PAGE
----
Dear George by Helen Simpson, (Minerva, 5.99) Helen Simpson's second collection of short stories is every bit as exuberant as her first. Bucking the trend of short stories as brief illuminatory interludes, Simpson likes her tales to close with a dramatic ending or unexpected twist. In the title story a young girl's erotic fantasies are horrifyingly broadcast to an outside world, while in Caput April a family takes Roald Dahl-like revenge on a bullying father. Funniest are her stories about relationships under stress: To Her Unready Boyfriend will be appreciated by broody women everywhere.

Gorleston by Henry Sutton (Sceptre, pounds 5.99)

The East Anglian town of Gorleston (along with its pink bungalows, plastic rockeries and municipal carparks) is gradually crumbling into the North sea. But not so its population of lively old folk who pass their days in a sherry-soused whirl of social activity. Newly-widowed Percy invests in a new Marks and Spencer and joins the fray. Comic and poignant in equal measure, Henry Sutton's first novel pulls off the stunning feat of humanizing an out-of-season seaside resort.

The Great Divorce by Valerie Martin (Black Swan, 6.99)

Valerie Martin's latest novel jumps dramatically (almost comically) between past and present: moving between the lives of Ellen and Camille, who tend to the great cats at New Orleans Zoo, and Elisabeth, "Catwoman of St. Francisville," hanged in 1845 for tearing out her husband's throat. Double narratives are all the rage among novelists at the moment, but at least in Martin's case the two texts (both of which feature uncivilized men and feral sex) are equally compelling. A pleasant dose of gothic horror.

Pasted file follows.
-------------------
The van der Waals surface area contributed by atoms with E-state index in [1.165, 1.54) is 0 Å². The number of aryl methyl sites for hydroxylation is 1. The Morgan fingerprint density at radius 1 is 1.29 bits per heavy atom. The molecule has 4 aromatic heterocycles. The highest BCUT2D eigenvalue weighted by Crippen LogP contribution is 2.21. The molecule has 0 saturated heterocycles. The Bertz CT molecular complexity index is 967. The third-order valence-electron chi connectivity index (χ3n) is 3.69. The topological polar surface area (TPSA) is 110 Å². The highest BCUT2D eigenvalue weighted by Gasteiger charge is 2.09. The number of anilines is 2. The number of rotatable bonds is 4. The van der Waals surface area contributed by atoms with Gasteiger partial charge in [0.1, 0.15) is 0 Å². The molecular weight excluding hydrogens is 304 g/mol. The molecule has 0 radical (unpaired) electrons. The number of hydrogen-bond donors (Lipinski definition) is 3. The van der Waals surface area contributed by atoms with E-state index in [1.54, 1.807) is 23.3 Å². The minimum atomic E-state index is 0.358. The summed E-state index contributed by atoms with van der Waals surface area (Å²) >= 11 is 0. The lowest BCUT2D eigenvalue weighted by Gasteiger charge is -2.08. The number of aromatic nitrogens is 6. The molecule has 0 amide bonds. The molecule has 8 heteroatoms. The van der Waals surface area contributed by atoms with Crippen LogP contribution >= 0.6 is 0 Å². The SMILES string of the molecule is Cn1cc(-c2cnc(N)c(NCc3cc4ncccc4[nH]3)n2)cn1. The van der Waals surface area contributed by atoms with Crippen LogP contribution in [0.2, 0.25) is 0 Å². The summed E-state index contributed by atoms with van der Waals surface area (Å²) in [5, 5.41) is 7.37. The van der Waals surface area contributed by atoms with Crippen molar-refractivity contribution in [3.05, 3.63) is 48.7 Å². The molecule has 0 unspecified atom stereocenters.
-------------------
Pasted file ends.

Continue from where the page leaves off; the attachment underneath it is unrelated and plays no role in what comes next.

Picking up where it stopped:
Brian Johnston by Tim Heald (Mandarin, pounds 5.99) The biggest shock in this enjoyable biography occurs on page 228 when the widow of the gateau-obsessed commentator reveals: "He didn't like cake" and never ate it at home. Heald speculates that he consumed enough at work. In many respects, Johnners appeared a real-life Bertie Wooster, with an infuriating love of practical jokes - but he was also "ruthlessly self-disciplined", failing to hit it off with the bibulous Arlott. The fact that only a couple of dozen pages are devoted to cricket reveals his spread of interests. While reflecting Johnston's love of fun, Heald probes beneath the breezy facade.

Mister Sandman by Barbara Gowdy (Flamingo, pounds 8.99)

Being a Canadian writer, Barbara Gowdy has inevitably been compared to Margaret Atwood and Carol Shields, and indeed she is like them, only on double speed. Her second novel introduces the Canary family: baby Joan (a brain-damaged toddler who lives in a closet), sister Marcy (who fancies her babysitter), Sonja (mother to baby Joan, though no one knows this), and their parents Doris and Gordon (both in the throes of homosexual affairs). Sixties Canada as you never knew it.